The UK Department for Transport (DfT) has released three of the six reports that are part of the government’s next phase of road improvements, which will get underway from 2020. The current Road Investment Strategy (RIS 1) period covers 2015 to 2020.
The three reports cover: the Manchester to Sheffield Trans-Pennine tunnel (below), the A1 east of England (above), and the Cambridge to Oxford expressway (bottom). Studies into the M25 south west quadrant, the Manchester northwest quadrant, and the Northern Trans-Pennine A66 and A69 corridors, are also underway. Final reports of all six schemes will be completed in the next six months and will inform the development of the government’s second Road Investment Strategy (RIS 2). The six studies were launched by the government in autumn 2015, and are aimed at addressing some of the biggest challenges facing the UK’s road network.
Five routes have been shortlisted for the Trans-Pennine tunnel, the most ambitious road scheme undertaken in the UK in more than 50 years. The study shows the continued strong case for the tunnel, which could provide safer, faster and more reliable journeys for motorists. The tunnel between Manchester and Sheffield could be a national first and almost halve journey times between the cities. The tunnel would also provide an economic boost to the two cities, as well as the surrounding area. The link would help protect the environment by reducing traffic through the Peak District National Park, as well as support the government’s plan to build a Northern Powerhouse.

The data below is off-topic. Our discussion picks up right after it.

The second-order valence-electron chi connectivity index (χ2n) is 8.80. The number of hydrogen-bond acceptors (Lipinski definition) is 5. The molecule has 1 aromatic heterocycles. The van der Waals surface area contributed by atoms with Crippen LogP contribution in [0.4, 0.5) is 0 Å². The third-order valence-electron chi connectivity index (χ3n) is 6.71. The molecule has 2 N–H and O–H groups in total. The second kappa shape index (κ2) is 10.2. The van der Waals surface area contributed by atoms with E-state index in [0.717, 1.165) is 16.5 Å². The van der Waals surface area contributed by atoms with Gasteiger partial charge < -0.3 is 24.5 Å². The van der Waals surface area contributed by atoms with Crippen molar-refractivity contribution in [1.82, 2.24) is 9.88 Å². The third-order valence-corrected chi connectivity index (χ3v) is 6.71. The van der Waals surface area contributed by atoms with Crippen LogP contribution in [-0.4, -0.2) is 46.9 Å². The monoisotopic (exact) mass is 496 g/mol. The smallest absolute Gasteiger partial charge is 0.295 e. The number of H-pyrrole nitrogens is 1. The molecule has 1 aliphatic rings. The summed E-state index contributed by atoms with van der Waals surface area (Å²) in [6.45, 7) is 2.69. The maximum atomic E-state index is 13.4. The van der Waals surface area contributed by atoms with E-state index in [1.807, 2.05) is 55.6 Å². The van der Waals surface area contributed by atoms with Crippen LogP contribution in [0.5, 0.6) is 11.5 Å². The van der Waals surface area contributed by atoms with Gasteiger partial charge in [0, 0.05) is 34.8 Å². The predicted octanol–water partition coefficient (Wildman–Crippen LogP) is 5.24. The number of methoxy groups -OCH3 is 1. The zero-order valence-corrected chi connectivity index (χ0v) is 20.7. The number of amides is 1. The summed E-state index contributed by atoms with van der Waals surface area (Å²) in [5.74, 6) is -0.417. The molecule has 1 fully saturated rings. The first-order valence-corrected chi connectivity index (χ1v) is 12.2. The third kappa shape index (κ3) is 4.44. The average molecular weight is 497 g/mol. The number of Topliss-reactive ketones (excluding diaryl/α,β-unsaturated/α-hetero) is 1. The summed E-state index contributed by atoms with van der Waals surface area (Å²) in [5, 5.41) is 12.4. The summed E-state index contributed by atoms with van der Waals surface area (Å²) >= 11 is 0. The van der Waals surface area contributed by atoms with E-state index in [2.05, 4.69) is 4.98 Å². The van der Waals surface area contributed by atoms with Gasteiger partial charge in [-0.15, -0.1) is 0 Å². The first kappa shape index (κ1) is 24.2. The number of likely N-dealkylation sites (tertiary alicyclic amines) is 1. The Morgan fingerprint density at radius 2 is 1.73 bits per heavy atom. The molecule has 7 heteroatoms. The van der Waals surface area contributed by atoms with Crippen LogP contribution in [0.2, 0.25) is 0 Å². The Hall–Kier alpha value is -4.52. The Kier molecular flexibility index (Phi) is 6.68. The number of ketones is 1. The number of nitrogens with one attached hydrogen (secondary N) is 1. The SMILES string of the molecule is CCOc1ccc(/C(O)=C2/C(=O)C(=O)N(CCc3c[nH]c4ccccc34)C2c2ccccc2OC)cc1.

The Oxford to Cambridge Expressway (below) strategic study has found that a new link will improve journey times, up to 30 minutes along the length of the route, and support economic growth in the towns and cities on the Expressway. The new road would benefit commuters and businesses in Cambridge, Oxford and Milton Keynes, some of the fastest growing areas in the UK, and have a wider positive impact on the country’s economy.
The A1 east of England strategic report shows the need for improvements to be made to parts of the 62-mile (100km) section between London and Peterborough. The study sets out the case to upgrade key parts of the A1 in Hertfordshire, Bedfordshire and Cambridgeshire, and shows improving the road could cut congestion and help reduce the environmental impact of the existing layout. A number of options to improve the A1 will now be developed, including a new motorway section between Baldock and Huntingdon, improving junctions, and upgrading the east to west connectivity around the route.
UK Transport Minister John Hayes said, “I want people up and down Britain to benefit from quicker, more reliable journeys. Our cities and towns are the lifeblood of our economy and they, as well as our rural communities, need strong connections to thrive. We are already spending £15 billion on the biggest upgrade to the road network for generations. This next phase is aimed at creating more vital links, creating jobs and opportunities, and helping hardworking families across the country feel the benefits of our investment.”